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I wear confidence like a perfume at work. I slip it on like a comfortable dress when I dine with close female friends. I don't know where to find it when I am trying to establish a close relationship with a male friend. That is, more than a friendship.

I am good at friendships. In my twenties, I was the group therapist for my little gang of music majors. I was hopelessly attracted to Bob, who was clearly and unalterably gay. It was easy for me to talk to him about problems he was dealing with. As the friend-therapist, I listened, I cared, I sought clues in his words and repeated them back to him. Because there was no way we could ever become lovers, I was "safe" loving him from a distance, pining for what could never be. I liked being valued this way. I did care about him.

Bob wasn't the only one I listened to. My music teacher called me "Biz", the enzymatic cleaner, because I rooted out problems like a laundry additive. He also accused me of falling in love with him, "Uncle Milty", the soulful Jewish 40-something piano teacher to whom our gang was all attached, one way or another. I denied it vehemently, but I knew it was true, or at least that I had some kind of crush on him. It was too embarrassing to acknowledge, that this more-than-chubby, intelligent but moody, gifted but awkward, monster of a student could be any kind of match for this super-teacher. But safe, once again.

For years I was attracted to the unattainable: married and gay men, men who lived ten thousand miles away, men too young or too old. I broke away from this in my early 50s so now I am attracted to a version of the unattainable that is actually more of an indictment of my ability to find love: I find those who idealize women, certain women. At first, gangbusters, I can do no wrong, say nothing wrong. Then the real me emerges and whoa! I'm not who they thought I was. There have been exceptions, of course.

I give Dwain credit for finding me sexy. He also cared for me, loved me, when I was at my very worst, my least sexy, when I was preparing for a sigmoidoscopy and cleaning out my system in the worst way. (I remember that as being the ultimate time in our relationship.) Did I leave that sexual being with him when he walked out of my life? It seems like this is what's missing, what I can't find, what I don't feel comfortable expressing, this sexual self. I feel like part of a person, not all there. I think it has, in part, something to do with seeing. I saw through his eyes, and what I saw was a woman capable of giving herself, capable of surrender. I am that woman, I think she's attractive, and I wonder why I hide her.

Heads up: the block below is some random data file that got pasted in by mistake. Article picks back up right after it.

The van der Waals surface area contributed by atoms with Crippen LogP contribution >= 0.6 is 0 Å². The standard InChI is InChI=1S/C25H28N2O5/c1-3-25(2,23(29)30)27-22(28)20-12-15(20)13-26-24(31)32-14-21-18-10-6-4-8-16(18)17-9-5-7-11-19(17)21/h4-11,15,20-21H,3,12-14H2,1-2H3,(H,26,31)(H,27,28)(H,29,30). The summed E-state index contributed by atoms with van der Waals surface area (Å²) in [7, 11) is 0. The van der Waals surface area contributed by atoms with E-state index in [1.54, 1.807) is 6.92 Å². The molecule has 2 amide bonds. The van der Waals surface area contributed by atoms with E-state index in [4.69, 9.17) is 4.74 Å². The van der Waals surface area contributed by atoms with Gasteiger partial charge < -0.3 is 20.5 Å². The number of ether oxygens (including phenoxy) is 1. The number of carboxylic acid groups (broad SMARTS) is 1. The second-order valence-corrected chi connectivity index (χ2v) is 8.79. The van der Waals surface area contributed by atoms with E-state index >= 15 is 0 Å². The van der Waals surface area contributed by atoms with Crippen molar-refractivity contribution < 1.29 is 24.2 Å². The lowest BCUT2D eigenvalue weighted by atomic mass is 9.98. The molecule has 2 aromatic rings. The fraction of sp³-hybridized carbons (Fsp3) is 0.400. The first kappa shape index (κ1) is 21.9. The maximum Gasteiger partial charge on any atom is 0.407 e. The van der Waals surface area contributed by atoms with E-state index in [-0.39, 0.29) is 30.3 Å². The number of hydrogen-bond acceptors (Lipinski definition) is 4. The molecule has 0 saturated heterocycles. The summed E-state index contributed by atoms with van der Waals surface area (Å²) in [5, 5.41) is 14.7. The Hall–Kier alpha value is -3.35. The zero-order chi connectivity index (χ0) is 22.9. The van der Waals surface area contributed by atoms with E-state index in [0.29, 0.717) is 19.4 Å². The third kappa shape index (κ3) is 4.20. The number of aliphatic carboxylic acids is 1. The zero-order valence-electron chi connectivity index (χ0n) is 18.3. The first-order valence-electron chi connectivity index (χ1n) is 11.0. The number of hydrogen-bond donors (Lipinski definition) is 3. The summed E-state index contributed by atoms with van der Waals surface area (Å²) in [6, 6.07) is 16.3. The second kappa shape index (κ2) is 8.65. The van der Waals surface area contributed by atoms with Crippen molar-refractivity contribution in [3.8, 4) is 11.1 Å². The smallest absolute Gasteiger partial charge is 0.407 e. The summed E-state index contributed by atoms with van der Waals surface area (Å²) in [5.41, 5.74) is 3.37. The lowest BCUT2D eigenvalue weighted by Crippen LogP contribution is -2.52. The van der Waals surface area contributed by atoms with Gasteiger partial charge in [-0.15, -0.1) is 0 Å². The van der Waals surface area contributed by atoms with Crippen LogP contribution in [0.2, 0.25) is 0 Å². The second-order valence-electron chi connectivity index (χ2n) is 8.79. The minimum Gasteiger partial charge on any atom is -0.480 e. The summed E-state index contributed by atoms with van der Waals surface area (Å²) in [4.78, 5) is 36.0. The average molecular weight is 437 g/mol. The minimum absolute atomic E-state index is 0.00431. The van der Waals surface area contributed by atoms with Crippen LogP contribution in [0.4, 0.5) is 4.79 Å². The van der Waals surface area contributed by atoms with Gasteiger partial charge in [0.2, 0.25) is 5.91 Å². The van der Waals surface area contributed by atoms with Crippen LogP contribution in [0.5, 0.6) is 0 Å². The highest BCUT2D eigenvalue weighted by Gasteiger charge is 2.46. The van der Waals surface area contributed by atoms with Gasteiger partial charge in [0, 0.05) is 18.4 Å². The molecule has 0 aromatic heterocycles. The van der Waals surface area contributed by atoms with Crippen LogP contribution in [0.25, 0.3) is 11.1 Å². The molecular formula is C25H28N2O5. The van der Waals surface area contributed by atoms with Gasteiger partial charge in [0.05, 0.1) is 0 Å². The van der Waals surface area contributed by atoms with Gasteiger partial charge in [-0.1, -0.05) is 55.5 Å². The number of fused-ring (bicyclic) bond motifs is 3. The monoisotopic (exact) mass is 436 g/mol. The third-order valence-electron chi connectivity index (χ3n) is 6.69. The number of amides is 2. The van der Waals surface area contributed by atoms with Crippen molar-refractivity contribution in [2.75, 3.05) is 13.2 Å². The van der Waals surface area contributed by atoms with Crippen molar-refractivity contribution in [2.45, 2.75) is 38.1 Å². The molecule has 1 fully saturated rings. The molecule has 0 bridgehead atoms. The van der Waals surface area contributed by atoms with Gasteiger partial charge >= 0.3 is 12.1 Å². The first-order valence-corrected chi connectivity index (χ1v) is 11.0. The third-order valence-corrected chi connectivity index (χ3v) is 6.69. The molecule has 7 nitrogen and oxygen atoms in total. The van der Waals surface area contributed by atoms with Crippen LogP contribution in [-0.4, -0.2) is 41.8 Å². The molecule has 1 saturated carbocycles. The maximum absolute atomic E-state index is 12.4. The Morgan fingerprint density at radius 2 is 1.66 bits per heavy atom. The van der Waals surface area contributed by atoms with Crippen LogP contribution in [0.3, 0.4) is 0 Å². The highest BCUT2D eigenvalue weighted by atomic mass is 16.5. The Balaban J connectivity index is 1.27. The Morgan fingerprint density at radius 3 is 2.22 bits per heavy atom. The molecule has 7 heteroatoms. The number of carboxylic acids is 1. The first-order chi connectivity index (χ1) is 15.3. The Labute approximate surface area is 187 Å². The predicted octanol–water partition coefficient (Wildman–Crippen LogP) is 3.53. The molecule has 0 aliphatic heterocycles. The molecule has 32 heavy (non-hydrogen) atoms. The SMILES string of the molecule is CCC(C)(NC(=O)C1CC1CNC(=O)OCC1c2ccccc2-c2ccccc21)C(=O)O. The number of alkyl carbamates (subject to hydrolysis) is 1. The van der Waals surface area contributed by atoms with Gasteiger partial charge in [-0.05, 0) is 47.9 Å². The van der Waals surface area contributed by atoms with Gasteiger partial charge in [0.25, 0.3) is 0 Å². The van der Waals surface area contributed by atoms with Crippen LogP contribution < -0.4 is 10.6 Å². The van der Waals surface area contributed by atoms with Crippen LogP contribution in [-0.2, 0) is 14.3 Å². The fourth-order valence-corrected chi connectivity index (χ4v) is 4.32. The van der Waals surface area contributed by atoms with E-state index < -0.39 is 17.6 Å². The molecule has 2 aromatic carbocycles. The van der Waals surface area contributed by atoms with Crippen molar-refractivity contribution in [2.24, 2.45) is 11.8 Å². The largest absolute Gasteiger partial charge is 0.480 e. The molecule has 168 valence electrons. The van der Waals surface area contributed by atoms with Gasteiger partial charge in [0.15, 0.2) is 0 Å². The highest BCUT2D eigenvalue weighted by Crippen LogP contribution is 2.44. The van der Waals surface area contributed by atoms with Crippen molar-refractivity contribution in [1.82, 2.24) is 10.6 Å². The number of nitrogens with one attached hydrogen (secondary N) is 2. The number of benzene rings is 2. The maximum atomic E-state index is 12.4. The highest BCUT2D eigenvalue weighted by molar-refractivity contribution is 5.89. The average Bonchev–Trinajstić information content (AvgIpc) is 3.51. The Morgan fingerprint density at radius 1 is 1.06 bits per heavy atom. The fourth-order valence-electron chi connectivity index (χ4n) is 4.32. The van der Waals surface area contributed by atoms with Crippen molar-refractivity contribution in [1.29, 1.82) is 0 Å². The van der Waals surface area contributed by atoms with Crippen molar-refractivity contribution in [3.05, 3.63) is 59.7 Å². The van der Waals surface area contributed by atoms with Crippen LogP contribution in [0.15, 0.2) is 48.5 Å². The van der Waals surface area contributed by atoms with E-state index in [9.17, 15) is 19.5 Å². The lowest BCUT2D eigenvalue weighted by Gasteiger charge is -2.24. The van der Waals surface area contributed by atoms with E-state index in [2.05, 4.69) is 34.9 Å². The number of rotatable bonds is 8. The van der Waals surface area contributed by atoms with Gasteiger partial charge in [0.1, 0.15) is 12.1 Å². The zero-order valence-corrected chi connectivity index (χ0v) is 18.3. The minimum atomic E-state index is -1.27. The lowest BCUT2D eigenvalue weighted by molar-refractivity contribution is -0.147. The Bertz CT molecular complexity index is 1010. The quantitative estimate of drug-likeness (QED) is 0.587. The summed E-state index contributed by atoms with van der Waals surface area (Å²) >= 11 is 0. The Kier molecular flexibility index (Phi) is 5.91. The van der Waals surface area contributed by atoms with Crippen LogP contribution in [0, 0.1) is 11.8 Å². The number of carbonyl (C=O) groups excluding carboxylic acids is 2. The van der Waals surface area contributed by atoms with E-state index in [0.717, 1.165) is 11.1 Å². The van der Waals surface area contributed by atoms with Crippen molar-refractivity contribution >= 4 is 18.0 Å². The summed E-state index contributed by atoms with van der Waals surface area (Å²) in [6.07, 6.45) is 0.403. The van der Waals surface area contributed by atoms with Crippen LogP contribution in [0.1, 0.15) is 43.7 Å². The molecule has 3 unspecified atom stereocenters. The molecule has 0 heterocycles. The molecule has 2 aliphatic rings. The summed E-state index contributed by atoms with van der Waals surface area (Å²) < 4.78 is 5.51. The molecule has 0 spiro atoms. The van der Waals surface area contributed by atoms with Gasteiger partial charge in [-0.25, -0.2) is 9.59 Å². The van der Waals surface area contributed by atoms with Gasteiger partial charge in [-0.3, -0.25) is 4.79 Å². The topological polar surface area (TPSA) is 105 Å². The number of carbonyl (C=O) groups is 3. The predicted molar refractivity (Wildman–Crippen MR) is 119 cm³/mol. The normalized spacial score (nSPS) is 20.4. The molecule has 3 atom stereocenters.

The first time I went out with my children's father, I didn't realize it was a "date". I thought we were co-workers having dinner together. I don't think I've changed much. I get clues more often but I am still, first and foremost, a "friend". I know this role. I knew the role I had with Dwain, too, a very different one, but where is it now?

I know it comes down to confidence. Do we need to have the experiences multiple times to build that confidence? I suspect not. I will be asking Jill about this Thursday, in my monthly therapy session, if I remember that long. I will make myself a note.


( 2 comments — Leave a comment )
(Deleted comment)
Mar. 10th, 2003 12:39 pm (UTC)
I don't pooh-pooh the friend part, but I just can't seem to get past it through ordinary means. I met Dwain through an ad posted in a sexually-oriented newsgroup. We both knew what we were doing from the start. I have since decided it is not a good idea to meet people for sex first, then see if they develop into friends later. I really prefer the other direction. Maybe I'm just too impatient, need to keep up the efforts.

I have thought of you lately, Dar, and was wondering where you were and how you are doing. I am glad you wrote. I hope you post more now.
( 2 comments — Leave a comment )


Judith Lautner
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